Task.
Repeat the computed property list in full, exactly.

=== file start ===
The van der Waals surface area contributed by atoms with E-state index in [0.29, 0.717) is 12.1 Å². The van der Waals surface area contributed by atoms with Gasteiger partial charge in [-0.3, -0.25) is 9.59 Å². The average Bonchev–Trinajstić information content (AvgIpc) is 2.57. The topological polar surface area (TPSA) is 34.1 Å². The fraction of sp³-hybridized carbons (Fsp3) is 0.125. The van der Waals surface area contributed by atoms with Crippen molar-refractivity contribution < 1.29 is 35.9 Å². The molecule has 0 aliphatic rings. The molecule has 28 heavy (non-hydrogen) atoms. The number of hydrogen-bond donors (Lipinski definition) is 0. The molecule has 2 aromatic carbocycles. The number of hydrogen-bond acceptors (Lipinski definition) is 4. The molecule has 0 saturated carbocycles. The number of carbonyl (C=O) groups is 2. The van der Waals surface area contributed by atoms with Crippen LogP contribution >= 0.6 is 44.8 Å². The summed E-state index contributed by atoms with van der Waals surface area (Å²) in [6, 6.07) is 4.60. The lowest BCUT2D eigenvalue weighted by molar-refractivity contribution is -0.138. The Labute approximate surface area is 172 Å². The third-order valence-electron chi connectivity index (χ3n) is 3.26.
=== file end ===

The van der Waals surface area contributed by atoms with E-state index in [0.29, 0.717) is 12.1 Å². The van der Waals surface area contributed by atoms with Gasteiger partial charge in [-0.3, -0.25) is 9.59 Å². The average Bonchev–Trinajstić information content (AvgIpc) is 2.57. The topological polar surface area (TPSA) is 34.1 Å². The fraction of sp³-hybridized carbons (Fsp3) is 0.125. The van der Waals surface area contributed by atoms with Crippen molar-refractivity contribution < 1.29 is 35.9 Å². The molecule has 0 aliphatic rings. The molecule has 28 heavy (non-hydrogen) atoms. The number of hydrogen-bond donors (Lipinski definition) is 0. The molecule has 2 aromatic carbocycles. The number of hydrogen-bond acceptors (Lipinski definition) is 4. The molecule has 0 saturated carbocycles. The number of carbonyl (C=O) groups is 2. The van der Waals surface area contributed by atoms with Crippen LogP contribution >= 0.6 is 44.8 Å². The summed E-state index contributed by atoms with van der Waals surface area (Å²) in [6, 6.07) is 4.60. The lowest BCUT2D eigenvalue weighted by molar-refractivity contribution is -0.138. The Labute approximate surface area is 172 Å². The third-order valence-electron chi connectivity index (χ3n) is 3.26.